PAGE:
Derivation of human embryonic stem cell (hESCs) from the in vitro fertilization (IVF) leftover embryos has brought a new era of cellular medicine for the damaged CNS and heart [1,2]. The intrinsic ability of a hESC for both unlimited self-renewal and differentiation into clinically-relevant lineages makes it a practically inexhaustible source of replacement cells for human tissue and function restoration. Therefore, it has been regarded as an ideal source to provide a large supply of functional human cells to heal the damaged or lost tissues that have naturally limited capacity for renewal, such as the human heart and brain. Although a vast sum of government and private funding has been spent on looking for adult alternates, such as reprogramming and trans-differentiation of fibroblasts or mature tissues, so far, only human stem/precursor/progenitor cells derived from embryo-originated pluripotent hESCs have shown such cellular pharmacologic utility and capacity adequate for CNS and myocardium regeneration in pharmaceutical development of stem cell therapy for the damaged CNS and heart.
Maintaining undifferentiated hESCs in a defined biologics-free culture system that allows faithful expansion and controllable direct differentiation is one of the keys to their therapeutic utility and potential, which requires a better understanding of the minimal essential components necessary for sustaining the pluripotent state and well-being of undifferentiated hESCs [1-4]. The hESC lines initially were derived and maintained in co-culture with growth-arrested mouse embryonic fibroblasts (MEFs). The need for foreign biologics for derivation, maintenance, and differentiation of hESCs makes direct use of such cells and their derivatives in patients problematic. Without an understanding of the essential developmental components for sustaining hESC pluripotence and self-renewal, hESC lines are at risk for becoming unhealthy and unstable after prolonged culturing under animal feeders, feeder-conditioned media, or artificially-formulated chemically-defined conditions [1,3,5]. To avoid those shortcomings, we have resolved the elements of a defined culture system necessary and sufficient for sustaining the epiblast pluripotence of hESCs, including bFGF, insulin, ascorbic acid, laminin, and activin-A, serving as a platform for de novo derivation and long-term maintenance of animal-free therapeutically-suitable hESCs and well-controlled efficient specification of such pluripotent cells exclusively and uniformly towards a particular lineage by small molecule induction [1,3-5]. Establishing defined platform for de novo derivation and long-term stable maintenance of clinical-grade pluripotent hESCs has overcome some of the major obstacles in moving stem cell research from animals into human trials. Good manufacturing practice (GMP) quality, defined by both the European Medicine Agency (EMA) and the Food and Drug Administration (FDA), is a requirement for clinical-grade cells, offering optimal defined quality and safety in cell transplantation. Resolving minimal essential requirements for the maintenance of pluripotent hESCs allows all poorly-characterized and unspecified biological additives, components, and substrates in the culture system, including those derived from animals, to be removed, substituted, or optimized with defined human alternatives for de novo derivation, long-term maintenance, and optimal production GMP-quality xeno-free hESC lines and their therapeutic derivatives [1,3-5].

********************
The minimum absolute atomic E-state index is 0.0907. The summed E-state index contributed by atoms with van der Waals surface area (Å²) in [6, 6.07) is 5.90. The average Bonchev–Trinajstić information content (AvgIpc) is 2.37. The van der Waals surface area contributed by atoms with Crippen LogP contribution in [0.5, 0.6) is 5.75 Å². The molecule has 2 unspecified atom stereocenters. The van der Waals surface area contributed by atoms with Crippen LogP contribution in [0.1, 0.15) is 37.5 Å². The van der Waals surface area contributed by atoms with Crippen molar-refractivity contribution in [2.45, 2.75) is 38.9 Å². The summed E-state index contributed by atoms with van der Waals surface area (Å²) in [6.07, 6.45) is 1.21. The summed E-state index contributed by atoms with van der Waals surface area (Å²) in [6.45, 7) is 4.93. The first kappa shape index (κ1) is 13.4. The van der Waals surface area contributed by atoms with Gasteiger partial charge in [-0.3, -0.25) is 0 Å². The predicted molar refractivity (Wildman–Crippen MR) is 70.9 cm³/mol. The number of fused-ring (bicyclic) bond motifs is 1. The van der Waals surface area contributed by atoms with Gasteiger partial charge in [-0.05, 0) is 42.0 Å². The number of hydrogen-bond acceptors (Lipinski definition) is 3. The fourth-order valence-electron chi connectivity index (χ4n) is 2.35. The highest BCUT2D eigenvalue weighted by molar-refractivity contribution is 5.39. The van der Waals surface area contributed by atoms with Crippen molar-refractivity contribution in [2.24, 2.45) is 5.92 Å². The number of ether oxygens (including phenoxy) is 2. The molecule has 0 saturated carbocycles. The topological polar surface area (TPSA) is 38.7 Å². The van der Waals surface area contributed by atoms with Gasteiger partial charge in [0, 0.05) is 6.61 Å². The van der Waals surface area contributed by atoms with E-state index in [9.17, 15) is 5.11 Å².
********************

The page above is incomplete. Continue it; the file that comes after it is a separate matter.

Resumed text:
Pluripotent hESCs themselves are unspecialized non-functional cells that cannot be used directly for therapeutic applications in humans. It has been recognized that pluripotent hESCs must be turned into fate-restricted specialized stem/progenitor/precursor cells or functional mature cells, a process known as differentiation, before use for cell therapy in patients. However, how to channel the wide differentiation potential of pluripotent hESCs exclusively and predictably to a desired phenotype has been a major challenge to clinical translation. Conventional hESC differentiation methods require uncontrollable simultaneous multi-lineage differentiation of pluripotent cells, which yield embryoid bodies (EB) or aggregates consisting of a mixed population of cell types of three embryonic germ layers, among which only a very small fraction of cells display targeted differentiation [1-4]. Those conventional hESC differentiation methods require laborious, costly, and time-consuming purification or isolation procedures to generate only a small quantity of desired cells, impractical for commercial and clinical applications. Growing scientific evidences indicate that those conventional methods result in inefficient, instable, and incomplete hESC differentiation, and poor performance and high tumor risk of such cell derivatives and tissue-engineering constructs following transplantation [1-4]. Under conventional protocols presently employed in the field, hESC-derived cellular products consist of a heterogeneous population of mixed cell types, including fully differentiated cells, high levels of various degrees of partially differentiated or uncommitted cells, and low levels of undifferentiated hESCs, posing a constant safety concern when administered to humans.